With many millions of girls missing (previous post), we can ponder the future in light of this article from the Atlantic Monthly, November 2011:
Recent years have seen an explosion of male joblessness and a steep decline in men’s life prospects that have disrupted the “romantic market” in ways that narrow a marriage-minded woman’s options: increasingly, her choice is between deadbeats (whose numbers are rising) and playboys (whose power is growing). But this strange state of affairs also presents an opportunity: as the economy evolves, it’s time to embrace new ideas about romance and family—and to acknowledge the end of “traditional” marriage as society’s highest ideal.
You will rarely if ever catch any supporters of that grand and glorious sixties sexual revolution (which was anything but truly sexual but rather the destruction of sex) wondering if we lost our way. This situation young people are in today represents to them "opportunities" to further redefine marriage, families, and life in general in some mishmash utopia. Economics, "the law of the household" are driven by mothers and fathers providing for their children and passing down a way of life. Just what we need, "new ideas," which means just more opportunities for the ideologues.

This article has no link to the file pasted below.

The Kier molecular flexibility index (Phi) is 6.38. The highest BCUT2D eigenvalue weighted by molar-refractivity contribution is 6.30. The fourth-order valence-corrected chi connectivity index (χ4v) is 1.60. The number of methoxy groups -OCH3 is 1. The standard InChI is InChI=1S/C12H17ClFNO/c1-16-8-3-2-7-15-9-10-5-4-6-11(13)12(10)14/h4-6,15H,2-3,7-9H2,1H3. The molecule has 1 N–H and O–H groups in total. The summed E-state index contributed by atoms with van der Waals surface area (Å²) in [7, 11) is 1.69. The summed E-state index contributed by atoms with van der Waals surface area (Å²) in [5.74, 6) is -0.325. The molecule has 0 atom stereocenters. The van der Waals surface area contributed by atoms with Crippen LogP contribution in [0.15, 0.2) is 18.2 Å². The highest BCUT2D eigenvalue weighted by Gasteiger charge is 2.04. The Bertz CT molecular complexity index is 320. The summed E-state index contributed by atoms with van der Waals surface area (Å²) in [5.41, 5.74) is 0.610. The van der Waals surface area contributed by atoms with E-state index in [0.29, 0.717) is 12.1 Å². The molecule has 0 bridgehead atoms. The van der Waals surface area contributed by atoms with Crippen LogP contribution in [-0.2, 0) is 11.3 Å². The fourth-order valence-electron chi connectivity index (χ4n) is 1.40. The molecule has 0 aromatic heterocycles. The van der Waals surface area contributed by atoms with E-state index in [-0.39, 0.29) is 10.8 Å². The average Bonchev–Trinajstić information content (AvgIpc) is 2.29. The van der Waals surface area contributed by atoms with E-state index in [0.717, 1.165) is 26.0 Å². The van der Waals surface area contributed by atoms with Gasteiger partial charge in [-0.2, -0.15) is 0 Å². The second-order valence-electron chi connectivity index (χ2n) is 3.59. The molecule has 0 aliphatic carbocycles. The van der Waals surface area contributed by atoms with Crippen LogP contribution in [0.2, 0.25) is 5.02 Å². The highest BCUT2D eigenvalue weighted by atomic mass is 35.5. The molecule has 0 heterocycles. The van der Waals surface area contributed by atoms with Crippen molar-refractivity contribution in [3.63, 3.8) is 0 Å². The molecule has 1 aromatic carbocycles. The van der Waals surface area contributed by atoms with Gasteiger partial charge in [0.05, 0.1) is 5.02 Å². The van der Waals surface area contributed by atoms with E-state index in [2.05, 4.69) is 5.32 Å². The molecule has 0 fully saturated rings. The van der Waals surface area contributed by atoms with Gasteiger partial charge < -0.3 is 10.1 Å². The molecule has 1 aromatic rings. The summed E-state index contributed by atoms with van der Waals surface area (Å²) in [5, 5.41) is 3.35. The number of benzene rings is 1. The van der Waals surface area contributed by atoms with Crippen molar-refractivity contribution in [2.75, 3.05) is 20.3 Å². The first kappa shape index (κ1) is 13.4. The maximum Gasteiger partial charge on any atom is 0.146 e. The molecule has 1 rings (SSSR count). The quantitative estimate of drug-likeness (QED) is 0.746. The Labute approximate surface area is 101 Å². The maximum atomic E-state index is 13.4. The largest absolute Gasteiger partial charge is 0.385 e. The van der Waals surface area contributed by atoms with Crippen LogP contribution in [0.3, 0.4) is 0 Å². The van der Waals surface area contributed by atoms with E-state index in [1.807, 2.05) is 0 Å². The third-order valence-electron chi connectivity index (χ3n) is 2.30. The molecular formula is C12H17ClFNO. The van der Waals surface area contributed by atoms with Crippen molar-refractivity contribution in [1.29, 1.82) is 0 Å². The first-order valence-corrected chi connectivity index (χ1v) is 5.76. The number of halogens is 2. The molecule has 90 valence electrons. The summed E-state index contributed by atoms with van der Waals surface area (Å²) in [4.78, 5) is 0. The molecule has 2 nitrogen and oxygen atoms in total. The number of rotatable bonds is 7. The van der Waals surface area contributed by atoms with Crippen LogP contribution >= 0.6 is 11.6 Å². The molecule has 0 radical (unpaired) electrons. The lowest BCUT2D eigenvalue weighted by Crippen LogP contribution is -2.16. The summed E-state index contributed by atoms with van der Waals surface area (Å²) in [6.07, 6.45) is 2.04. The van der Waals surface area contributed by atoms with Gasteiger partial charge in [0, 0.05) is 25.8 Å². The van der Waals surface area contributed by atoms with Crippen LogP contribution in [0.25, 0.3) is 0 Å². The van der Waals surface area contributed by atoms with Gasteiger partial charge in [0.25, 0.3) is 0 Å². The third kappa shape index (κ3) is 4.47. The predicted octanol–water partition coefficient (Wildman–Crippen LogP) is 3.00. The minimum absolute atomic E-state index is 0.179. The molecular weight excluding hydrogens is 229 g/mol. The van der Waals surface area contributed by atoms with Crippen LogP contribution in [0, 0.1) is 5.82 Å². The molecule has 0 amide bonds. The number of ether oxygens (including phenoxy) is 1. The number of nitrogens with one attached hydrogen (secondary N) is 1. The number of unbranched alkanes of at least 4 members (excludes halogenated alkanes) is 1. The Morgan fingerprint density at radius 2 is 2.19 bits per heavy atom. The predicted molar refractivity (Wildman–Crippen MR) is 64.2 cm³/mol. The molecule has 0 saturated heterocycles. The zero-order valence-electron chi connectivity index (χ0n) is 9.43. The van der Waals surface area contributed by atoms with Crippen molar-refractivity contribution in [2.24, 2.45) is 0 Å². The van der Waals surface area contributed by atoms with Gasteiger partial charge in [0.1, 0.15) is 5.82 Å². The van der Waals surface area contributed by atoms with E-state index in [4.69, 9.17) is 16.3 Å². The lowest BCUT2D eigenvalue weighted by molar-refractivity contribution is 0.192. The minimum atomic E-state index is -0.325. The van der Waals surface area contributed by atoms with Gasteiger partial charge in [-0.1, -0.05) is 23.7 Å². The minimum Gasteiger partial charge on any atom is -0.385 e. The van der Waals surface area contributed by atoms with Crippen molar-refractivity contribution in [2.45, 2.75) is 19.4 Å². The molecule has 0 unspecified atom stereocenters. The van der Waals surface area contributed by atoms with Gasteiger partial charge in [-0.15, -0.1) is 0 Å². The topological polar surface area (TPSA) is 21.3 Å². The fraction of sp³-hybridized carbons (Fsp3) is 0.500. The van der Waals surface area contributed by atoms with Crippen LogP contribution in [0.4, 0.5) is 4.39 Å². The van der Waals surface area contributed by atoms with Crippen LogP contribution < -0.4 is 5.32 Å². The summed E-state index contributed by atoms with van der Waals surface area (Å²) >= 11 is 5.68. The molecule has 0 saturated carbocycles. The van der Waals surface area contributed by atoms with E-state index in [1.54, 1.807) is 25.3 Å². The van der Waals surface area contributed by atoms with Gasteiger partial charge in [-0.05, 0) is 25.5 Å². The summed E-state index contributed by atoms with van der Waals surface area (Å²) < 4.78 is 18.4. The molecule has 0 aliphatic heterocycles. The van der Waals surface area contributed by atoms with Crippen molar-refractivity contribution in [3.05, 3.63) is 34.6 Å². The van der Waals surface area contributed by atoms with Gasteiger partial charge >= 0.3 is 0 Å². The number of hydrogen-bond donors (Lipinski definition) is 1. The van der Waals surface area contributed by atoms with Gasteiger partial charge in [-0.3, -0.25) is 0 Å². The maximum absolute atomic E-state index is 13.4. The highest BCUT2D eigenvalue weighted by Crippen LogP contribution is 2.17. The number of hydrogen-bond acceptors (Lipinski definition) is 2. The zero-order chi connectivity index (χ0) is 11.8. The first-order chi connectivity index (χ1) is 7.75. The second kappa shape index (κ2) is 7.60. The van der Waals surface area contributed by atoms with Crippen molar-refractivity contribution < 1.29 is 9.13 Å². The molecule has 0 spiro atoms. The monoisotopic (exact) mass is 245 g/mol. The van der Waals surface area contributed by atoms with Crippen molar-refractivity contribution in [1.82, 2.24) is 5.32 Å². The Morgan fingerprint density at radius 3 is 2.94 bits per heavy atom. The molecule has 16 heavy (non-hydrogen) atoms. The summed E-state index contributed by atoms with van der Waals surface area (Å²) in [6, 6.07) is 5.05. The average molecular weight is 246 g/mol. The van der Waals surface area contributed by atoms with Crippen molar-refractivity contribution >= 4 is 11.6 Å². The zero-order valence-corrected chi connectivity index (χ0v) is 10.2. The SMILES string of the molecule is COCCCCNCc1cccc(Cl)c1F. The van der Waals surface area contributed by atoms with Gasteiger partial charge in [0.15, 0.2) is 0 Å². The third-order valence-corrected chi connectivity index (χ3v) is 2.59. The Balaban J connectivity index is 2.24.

Of course, between the diminishing external pressure to have children and the common misperception that our biology is ours to control, some of us don’t deal with the matter in a timely fashion. Like me, for instance. Do I want children? My answer is: I don’t know. But somewhere along the way, I decided to not let my biology dictate my romantic life. If I find someone I really like being with, and if he and I decide we want a child together, and it’s too late for me to conceive naturally, I’ll consider whatever technological aid is currently available, or adopt (and if he’s not open to adoption, he’s not the kind of man I want to be with).
You figure out the rules of this road when conflicts arise. Bring on the lawyers, or maybe worse, the Federal Department of Children and Families.
–James M. Kushiner